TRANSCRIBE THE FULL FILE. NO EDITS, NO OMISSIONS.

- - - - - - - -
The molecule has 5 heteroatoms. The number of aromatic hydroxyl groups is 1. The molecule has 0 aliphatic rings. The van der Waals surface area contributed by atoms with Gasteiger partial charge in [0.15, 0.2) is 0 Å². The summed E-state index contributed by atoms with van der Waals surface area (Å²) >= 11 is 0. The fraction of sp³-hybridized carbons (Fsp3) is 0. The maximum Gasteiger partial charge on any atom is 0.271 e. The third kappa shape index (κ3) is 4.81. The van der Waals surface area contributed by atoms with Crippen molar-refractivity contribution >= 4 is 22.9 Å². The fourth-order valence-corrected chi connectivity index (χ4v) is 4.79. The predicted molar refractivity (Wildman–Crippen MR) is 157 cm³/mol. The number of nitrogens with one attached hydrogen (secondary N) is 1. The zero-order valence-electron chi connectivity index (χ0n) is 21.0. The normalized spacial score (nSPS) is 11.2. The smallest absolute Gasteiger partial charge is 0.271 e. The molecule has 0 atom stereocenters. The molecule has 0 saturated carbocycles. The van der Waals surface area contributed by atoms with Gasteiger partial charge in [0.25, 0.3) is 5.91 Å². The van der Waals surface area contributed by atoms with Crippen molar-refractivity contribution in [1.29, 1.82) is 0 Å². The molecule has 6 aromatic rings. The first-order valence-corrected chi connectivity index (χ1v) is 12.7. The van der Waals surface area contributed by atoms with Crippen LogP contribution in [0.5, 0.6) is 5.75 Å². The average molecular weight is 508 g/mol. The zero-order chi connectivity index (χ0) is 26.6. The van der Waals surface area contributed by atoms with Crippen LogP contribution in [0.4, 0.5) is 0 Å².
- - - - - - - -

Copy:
The molecule has 5 heteroatoms. The number of aromatic hydroxyl groups is 1. The molecule has 0 aliphatic rings. The van der Waals surface area contributed by atoms with Gasteiger partial charge in [0.15, 0.2) is 0 Å². The summed E-state index contributed by atoms with van der Waals surface area (Å²) >= 11 is 0. The fraction of sp³-hybridized carbons (Fsp3) is 0. The maximum Gasteiger partial charge on any atom is 0.271 e. The third kappa shape index (κ3) is 4.81. The van der Waals surface area contributed by atoms with Crippen molar-refractivity contribution >= 4 is 22.9 Å². The fourth-order valence-corrected chi connectivity index (χ4v) is 4.79. The predicted molar refractivity (Wildman–Crippen MR) is 157 cm³/mol. The number of nitrogens with one attached hydrogen (secondary N) is 1. The zero-order valence-electron chi connectivity index (χ0n) is 21.0. The normalized spacial score (nSPS) is 11.2. The smallest absolute Gasteiger partial charge is 0.271 e. The molecule has 0 atom stereocenters. The molecule has 0 saturated carbocycles. The van der Waals surface area contributed by atoms with Gasteiger partial charge in [0.25, 0.3) is 5.91 Å². The van der Waals surface area contributed by atoms with Crippen molar-refractivity contribution in [1.29, 1.82) is 0 Å². The molecule has 6 aromatic rings. The first-order valence-corrected chi connectivity index (χ1v) is 12.7. The van der Waals surface area contributed by atoms with Crippen LogP contribution in [0.5, 0.6) is 5.75 Å². The average molecular weight is 508 g/mol. The zero-order chi connectivity index (χ0) is 26.6. The van der Waals surface area contributed by atoms with Crippen LogP contribution in [0.4, 0.5) is 0 Å².